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March 26, 2017

Belonging in the Surf

One of my most magical memories is from when I was about 29 years old and moonlight surfing on Waikiki Beach with my cousin Kelly Chang and dear friend Hugh Khim.

On one of my visits to my family city of Honolulu, Kelly and Hugh had loaded up their cars with surfboards and had taken me into the Waikiki waves on a full moon night. While Waikiki is famous for the wall-to-wall sunbathing tourists that crowd one of the most beautiful beaches in the world during the day, that night we had just about all the water to ourselves.

I remember sitting on that longboard, smelling the Pacific water, feeling the tropical breeze, and admiring the hotel lights. After many, many, failed attempts, I think I caught one or two waves that night. Truly transcendent moments.

I remember thinking how powerful it was to be invited there with them, for them to share this special experience with me, late into the night.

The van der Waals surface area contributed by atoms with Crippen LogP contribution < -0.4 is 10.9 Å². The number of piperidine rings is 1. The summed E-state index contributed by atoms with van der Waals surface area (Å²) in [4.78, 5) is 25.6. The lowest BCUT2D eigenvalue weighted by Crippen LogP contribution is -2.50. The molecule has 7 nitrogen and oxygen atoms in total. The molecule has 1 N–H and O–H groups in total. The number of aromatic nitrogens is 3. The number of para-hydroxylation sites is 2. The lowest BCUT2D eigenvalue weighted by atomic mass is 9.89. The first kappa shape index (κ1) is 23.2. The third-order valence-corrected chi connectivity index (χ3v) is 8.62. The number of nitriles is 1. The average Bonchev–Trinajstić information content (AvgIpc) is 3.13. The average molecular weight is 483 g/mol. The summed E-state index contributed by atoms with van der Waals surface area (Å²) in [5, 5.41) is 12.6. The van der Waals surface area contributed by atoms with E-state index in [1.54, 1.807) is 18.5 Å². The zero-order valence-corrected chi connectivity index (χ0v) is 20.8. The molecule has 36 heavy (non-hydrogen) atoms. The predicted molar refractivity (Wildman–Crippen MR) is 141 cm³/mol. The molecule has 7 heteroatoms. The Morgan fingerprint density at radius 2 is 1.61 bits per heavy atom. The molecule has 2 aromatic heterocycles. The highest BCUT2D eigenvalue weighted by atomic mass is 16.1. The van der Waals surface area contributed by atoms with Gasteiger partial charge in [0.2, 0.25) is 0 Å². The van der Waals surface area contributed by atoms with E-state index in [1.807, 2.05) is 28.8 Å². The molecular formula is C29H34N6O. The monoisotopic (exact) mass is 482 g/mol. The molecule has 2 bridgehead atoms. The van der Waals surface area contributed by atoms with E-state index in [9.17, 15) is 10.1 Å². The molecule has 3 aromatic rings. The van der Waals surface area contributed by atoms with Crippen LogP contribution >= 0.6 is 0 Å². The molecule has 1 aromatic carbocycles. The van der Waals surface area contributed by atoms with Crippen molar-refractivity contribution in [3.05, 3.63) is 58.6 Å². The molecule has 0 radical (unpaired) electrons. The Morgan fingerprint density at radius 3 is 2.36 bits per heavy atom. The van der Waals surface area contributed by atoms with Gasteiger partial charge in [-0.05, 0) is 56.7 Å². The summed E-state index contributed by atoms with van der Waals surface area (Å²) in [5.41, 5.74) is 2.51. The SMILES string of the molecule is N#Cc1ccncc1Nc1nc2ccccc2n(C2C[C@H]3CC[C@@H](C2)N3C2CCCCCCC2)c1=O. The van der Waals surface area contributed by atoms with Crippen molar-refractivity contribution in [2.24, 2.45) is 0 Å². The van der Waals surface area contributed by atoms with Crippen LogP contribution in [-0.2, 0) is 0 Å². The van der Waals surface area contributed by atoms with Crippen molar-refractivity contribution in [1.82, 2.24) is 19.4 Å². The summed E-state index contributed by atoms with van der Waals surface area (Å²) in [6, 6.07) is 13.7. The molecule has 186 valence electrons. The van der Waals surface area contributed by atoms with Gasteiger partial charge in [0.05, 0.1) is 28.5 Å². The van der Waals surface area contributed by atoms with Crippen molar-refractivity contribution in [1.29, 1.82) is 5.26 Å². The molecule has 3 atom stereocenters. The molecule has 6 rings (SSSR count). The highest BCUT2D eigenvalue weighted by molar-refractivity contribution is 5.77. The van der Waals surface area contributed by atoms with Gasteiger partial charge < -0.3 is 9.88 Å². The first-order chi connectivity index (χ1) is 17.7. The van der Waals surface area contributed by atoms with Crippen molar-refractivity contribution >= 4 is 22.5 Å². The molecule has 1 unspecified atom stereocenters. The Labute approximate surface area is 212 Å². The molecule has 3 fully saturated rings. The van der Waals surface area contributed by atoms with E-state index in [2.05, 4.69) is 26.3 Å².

There are at least two principles that make this such a meaningful memory for me.

The first is that we were within a safe “inner ring.” In this context, an inner ring is a safe place among people who share relationships beyond competition and judgment. This was a time and experience only shared with people who already appreciated and respected one another. While in the future others may be invited, that night we already knew we were safe with one another.

The second is a bit more profound. Through my cousin Kelly, I felt deeply connected to that place. My family has made its home in Honolulu for at least four generations. I was participating in a long line connected to me enjoying that space and appreciating its magnificence. Had we been on any other island in the world, even if we had been surfing, even if there had been tropical breezes, even if there were bright hotel lights glinting on the water, I would not have felt that connection.

Meaningfulness comes when we feel connected to the past and/or the future. That place, that experience in a relationship I had with those hosts were meaningful to me. In fact, I hope I can share the grandeur of Hawaii with the next generation in my family.

When we are helping others belong, connecting experiences to the past can change a fun event to something profound. Then we get to be the generation that connects those who come next with us.

How are you letting others know the way they are connected to a place no matter how unglamorous or changed it has become?